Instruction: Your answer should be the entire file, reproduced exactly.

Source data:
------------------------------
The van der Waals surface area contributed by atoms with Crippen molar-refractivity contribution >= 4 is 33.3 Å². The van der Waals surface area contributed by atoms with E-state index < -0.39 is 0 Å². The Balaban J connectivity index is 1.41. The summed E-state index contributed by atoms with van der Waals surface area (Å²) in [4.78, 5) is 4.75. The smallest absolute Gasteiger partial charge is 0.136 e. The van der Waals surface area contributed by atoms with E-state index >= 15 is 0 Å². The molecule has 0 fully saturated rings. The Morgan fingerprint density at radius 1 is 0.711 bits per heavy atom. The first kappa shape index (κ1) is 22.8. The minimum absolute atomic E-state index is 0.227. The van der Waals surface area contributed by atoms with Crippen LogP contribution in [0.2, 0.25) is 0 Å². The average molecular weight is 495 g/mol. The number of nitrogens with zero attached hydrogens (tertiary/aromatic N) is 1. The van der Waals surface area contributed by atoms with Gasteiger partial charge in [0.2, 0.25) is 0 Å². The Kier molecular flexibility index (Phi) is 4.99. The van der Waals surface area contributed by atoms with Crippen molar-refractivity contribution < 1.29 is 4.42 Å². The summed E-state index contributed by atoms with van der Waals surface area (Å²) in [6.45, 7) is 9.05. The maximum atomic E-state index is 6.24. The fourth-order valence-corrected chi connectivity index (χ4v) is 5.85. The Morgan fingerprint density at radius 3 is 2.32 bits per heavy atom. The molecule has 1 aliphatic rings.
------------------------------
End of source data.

The van der Waals surface area contributed by atoms with Crippen molar-refractivity contribution >= 4 is 33.3 Å². The van der Waals surface area contributed by atoms with E-state index < -0.39 is 0 Å². The Balaban J connectivity index is 1.41. The summed E-state index contributed by atoms with van der Waals surface area (Å²) in [4.78, 5) is 4.75. The smallest absolute Gasteiger partial charge is 0.136 e. The van der Waals surface area contributed by atoms with E-state index >= 15 is 0 Å². The molecule has 0 fully saturated rings. The Morgan fingerprint density at radius 1 is 0.711 bits per heavy atom. The first kappa shape index (κ1) is 22.8. The minimum absolute atomic E-state index is 0.227. The van der Waals surface area contributed by atoms with Crippen LogP contribution in [0.2, 0.25) is 0 Å². The average molecular weight is 495 g/mol. The number of nitrogens with zero attached hydrogens (tertiary/aromatic N) is 1. The van der Waals surface area contributed by atoms with Gasteiger partial charge in [0.2, 0.25) is 0 Å². The Kier molecular flexibility index (Phi) is 4.99. The van der Waals surface area contributed by atoms with Crippen molar-refractivity contribution < 1.29 is 4.42 Å². The summed E-state index contributed by atoms with van der Waals surface area (Å²) in [6.45, 7) is 9.05. The maximum atomic E-state index is 6.24. The fourth-order valence-corrected chi connectivity index (χ4v) is 5.85. The Morgan fingerprint density at radius 3 is 2.32 bits per heavy atom. The molecule has 1 aliphatic rings.